Game Music is Dead
Game Music is Dead
NEC Avenue (1st Edition); Nippon Columbia (2nd Edition)
September 21, 1995; July 18, 1998
Buy Used Copy
Renowned for his work on the Cho Aniki series, Koji Hayama’s music is generally as strange as the games themselves. To put this into context, the Cho Aniki series is a very unique game which features raving airborne homosexual characters, namely the two brothers. Game Music is Dead is a ‘best of’ album, but rest assured that Hayama’s crazy creative skills are in full bloom throughout. It features a number of tracks featuring bizarre melodies and a rather unorthodox set of fusions.
The album opens with the title track “Game Music is Dead.” Most will see this title as being ironic, in that Hayama is a game composer and is stating the demise of his own profession. Talk about shock factor. Still, he seems to prove that bundling a load of awful riffs, sounds, and beats can actually create an enjoyable track. The first part of the theme is built up from sounds which you would expect to hear in a game of Asteroids and are combined with a mixture of shouted phrases from a synth voice. Hayama’s style is certainly eccentric, and I’ve never really understood how or why it works, but I think that if you want to get to know him, you need to listen to this track. Track thirteen on the album is this same theme, but remastered. It sounds a lot more impacting, but not a lot is changed.
Following “Game Music is Dead,” I didn’t know what to expect. To my surprise, the excessive quirkiness was continued in “Big Brother Without Morals.” This track is an amalgamation of what not to do in a piece of music, but at the same time, I can’t help but applaud its creativity and cohesion. Guitar riffs, electronic beats, and Japanese shouting and speaking all come together to form what I like to call “melodic mayhem.” Many normal people might want to evacuate from this one though. “Dinner Prayers” isn’t really a stand-out theme on the album, but it’s still original. How better to say grace than with an alternative rock/heavy metal theme with deathly utterings? This piece is the only one which makes me want to run away from the antichrist — the riff is mean, the drum beat is heavy, the screaming is scarring, and the melody is demonic. You’ll find that the most intrigued part of this track actually comes through what the vocalists are screeching, sadly though, I can’t quite bit my finger on what they’re hailing!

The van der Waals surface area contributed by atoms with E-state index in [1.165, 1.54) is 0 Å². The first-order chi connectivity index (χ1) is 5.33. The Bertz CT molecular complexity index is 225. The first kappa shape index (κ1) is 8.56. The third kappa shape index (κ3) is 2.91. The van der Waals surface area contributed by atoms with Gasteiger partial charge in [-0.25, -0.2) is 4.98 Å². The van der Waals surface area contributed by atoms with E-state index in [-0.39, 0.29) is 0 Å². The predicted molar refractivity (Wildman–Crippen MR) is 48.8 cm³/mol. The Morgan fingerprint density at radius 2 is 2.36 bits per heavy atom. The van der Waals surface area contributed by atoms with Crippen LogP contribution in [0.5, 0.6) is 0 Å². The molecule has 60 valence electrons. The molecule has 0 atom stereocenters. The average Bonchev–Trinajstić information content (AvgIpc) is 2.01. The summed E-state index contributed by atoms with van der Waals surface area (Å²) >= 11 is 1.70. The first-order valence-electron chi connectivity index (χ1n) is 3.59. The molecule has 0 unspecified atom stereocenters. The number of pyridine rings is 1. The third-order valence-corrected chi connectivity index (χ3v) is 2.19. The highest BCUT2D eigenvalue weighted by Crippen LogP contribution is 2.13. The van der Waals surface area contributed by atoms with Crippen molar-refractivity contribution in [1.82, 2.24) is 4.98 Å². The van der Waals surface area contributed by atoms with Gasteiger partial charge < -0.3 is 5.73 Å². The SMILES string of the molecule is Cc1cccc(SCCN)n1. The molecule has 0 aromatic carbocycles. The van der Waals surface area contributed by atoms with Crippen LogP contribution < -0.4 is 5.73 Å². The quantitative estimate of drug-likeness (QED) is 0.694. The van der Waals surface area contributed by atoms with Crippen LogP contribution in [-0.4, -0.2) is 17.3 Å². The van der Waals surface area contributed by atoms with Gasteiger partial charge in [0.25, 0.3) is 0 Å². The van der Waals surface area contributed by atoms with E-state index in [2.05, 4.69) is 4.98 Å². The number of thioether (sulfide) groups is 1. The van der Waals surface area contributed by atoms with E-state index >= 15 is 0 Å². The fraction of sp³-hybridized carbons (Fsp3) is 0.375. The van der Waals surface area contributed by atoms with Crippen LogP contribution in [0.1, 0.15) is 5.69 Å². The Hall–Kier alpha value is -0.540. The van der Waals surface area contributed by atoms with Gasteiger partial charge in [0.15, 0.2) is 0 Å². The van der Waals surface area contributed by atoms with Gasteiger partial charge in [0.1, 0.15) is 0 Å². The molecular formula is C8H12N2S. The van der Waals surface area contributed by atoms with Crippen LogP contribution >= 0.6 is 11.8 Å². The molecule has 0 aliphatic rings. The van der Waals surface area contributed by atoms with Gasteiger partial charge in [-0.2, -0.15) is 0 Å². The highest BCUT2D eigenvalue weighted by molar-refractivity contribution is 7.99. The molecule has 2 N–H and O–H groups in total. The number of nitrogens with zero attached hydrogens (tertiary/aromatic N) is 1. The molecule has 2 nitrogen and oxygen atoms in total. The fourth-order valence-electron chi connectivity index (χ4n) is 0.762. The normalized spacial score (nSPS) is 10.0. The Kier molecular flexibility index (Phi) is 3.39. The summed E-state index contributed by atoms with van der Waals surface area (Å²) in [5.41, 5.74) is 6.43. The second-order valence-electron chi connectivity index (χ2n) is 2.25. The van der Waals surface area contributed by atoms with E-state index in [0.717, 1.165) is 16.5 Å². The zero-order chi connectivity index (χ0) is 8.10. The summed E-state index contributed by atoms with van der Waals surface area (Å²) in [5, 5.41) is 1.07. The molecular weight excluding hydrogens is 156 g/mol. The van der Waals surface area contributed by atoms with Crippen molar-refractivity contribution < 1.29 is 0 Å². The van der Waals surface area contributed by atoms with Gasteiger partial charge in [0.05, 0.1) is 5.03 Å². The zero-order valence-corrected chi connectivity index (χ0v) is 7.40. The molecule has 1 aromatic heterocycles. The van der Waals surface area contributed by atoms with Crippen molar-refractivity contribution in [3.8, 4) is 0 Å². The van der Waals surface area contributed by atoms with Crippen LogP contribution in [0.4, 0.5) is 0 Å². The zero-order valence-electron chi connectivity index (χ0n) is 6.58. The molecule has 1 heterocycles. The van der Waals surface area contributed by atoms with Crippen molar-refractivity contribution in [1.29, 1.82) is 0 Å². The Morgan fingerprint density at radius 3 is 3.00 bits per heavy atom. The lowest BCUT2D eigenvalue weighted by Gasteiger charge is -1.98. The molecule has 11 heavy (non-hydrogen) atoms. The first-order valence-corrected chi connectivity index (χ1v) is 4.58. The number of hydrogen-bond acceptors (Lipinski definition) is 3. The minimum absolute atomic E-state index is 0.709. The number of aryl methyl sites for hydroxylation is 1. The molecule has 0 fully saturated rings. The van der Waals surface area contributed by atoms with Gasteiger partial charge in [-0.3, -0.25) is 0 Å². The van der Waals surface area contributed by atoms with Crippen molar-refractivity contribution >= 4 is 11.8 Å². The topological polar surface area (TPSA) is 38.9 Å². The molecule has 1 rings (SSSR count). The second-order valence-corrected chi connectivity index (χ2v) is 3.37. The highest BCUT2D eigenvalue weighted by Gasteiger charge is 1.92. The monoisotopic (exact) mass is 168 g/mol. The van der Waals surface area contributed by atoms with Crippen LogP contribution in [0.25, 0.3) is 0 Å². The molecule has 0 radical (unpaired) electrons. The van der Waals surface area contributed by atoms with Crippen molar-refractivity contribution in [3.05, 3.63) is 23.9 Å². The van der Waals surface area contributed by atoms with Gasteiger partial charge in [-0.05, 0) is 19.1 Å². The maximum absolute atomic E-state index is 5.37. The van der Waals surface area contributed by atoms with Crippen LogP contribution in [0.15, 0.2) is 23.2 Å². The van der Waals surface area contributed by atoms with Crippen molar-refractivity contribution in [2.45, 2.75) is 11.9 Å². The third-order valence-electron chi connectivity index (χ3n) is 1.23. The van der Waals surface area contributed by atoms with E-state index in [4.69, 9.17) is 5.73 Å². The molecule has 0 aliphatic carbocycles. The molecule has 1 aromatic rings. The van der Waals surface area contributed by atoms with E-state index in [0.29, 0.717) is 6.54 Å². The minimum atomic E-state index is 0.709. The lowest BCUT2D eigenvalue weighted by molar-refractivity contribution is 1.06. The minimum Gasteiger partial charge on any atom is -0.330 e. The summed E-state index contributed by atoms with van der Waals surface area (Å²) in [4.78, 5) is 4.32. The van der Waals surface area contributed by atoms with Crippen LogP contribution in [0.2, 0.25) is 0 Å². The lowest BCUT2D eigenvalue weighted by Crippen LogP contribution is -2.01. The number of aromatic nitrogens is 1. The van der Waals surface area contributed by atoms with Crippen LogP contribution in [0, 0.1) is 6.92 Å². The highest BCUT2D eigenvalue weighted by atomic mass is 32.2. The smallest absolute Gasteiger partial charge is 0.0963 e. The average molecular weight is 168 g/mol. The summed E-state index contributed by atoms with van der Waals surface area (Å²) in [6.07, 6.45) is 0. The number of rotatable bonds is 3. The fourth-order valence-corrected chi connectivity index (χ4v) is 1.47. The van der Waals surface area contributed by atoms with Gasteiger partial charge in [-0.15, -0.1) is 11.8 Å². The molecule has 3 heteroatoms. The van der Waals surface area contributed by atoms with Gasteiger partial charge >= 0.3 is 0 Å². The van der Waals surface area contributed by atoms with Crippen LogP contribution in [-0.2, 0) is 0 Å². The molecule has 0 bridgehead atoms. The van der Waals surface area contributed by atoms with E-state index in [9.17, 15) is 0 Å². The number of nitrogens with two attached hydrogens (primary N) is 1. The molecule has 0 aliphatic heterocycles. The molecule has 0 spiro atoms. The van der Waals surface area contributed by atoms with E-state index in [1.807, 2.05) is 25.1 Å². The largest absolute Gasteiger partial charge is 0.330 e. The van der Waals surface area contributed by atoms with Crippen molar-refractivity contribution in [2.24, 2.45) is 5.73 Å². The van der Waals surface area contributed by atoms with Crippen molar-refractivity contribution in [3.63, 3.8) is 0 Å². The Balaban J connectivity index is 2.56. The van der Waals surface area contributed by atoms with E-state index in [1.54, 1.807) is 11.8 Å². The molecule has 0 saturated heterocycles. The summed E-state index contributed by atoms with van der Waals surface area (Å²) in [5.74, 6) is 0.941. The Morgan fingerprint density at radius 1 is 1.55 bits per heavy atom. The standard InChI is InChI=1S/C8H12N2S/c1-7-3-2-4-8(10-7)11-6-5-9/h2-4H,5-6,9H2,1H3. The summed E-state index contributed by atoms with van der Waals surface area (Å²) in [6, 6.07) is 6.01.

The lyrics in this track really sum up “New Sexy Dynamite”. With those random male voices yelling “Oh! Yeah!” and the crowd yelling “Aniki!” in the middle, the track is written as an over-the-top wrestling anthem. Much like “Game Music is Dead,” this is really a laughable track and such an enjoyable one for those with suitable abouts. The strangest thing about it is that the melody is presented solely on rhythmic synth voices. This is quite a cool effect, and the utilisation of these vocals is what Hayama does best, as is evident through the Cho Aniki series. The only normal thing that you’ll find in this track is an electric guitar which lets out quite a powerful riff. Other than that, expect “New Sexy Dynamite” to literally be an explosion of untamed musicality. “Samson and Adon” starts out quite classically for something different, though this is merely a facade. Before you know it, the track is invaded by electronic and industrial beats. As is the norm with Hayama on this album, this track also employs the use of vocals. Despite all this, there is a bit more development to the track.
The concept behind “Big Brother Scolds the Japanese Youth” definitely describes the track title. While this is another melodic track on the album, the vocals have an interesting way of interchanging between rap and an actual chorus. I can imagine the harsher vocals to be the scolding part, while the chorus serves as a way to promote the message this track is meant to convey. Of course, I could be entirely off base since I don’t speak Japanese. “We Are Chances” is yet another supreme theme that holds a unique character. It starts off in a style totally unrelated to what the track becomes; with a grandiose melody played on strings, a distorted guitar is suddenly introduced to turn this into a thrilling rock theme. With some powerful beats and a new keyboard line introduced, the track begins to develop into a heavy metal theme with shouted lyrics. At times the vocals become instrumental, with the notes they hit being executed in such a way that it sounds like an agglomeration of bizarre sounds. This track probably has the most orthodox development out of all of the themes on this album, and with it being amongst the longest too, I’m surprised that Hayama didn’t resort to his beloved synth vocals too much.